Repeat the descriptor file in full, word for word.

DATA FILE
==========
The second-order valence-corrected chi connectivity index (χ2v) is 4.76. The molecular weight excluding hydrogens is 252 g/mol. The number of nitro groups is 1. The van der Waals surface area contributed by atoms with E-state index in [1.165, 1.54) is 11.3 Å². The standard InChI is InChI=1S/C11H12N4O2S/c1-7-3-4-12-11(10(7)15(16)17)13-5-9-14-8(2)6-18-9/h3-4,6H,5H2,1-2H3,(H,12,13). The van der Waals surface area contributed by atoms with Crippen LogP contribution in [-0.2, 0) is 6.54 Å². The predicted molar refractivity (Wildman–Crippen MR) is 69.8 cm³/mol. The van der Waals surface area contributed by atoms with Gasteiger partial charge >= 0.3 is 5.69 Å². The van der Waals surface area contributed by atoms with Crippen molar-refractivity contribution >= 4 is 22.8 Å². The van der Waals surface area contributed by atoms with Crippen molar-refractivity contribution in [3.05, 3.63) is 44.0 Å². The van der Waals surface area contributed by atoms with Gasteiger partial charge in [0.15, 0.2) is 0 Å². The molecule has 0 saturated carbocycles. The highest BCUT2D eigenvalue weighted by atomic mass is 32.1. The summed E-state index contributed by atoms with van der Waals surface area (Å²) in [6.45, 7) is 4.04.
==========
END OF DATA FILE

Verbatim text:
The second-order valence-corrected chi connectivity index (χ2v) is 4.76. The molecular weight excluding hydrogens is 252 g/mol. The number of nitro groups is 1. The van der Waals surface area contributed by atoms with E-state index in [1.165, 1.54) is 11.3 Å². The standard InChI is InChI=1S/C11H12N4O2S/c1-7-3-4-12-11(10(7)15(16)17)13-5-9-14-8(2)6-18-9/h3-4,6H,5H2,1-2H3,(H,12,13). The van der Waals surface area contributed by atoms with Crippen LogP contribution in [-0.2, 0) is 6.54 Å². The predicted molar refractivity (Wildman–Crippen MR) is 69.8 cm³/mol. The van der Waals surface area contributed by atoms with Gasteiger partial charge >= 0.3 is 5.69 Å². The van der Waals surface area contributed by atoms with Crippen molar-refractivity contribution >= 4 is 22.8 Å². The van der Waals surface area contributed by atoms with Crippen molar-refractivity contribution in [3.05, 3.63) is 44.0 Å². The van der Waals surface area contributed by atoms with Gasteiger partial charge in [0.15, 0.2) is 0 Å². The molecule has 0 saturated carbocycles. The highest BCUT2D eigenvalue weighted by atomic mass is 32.1. The summed E-state index contributed by atoms with van der Waals surface area (Å²) in [6.45, 7) is 4.04.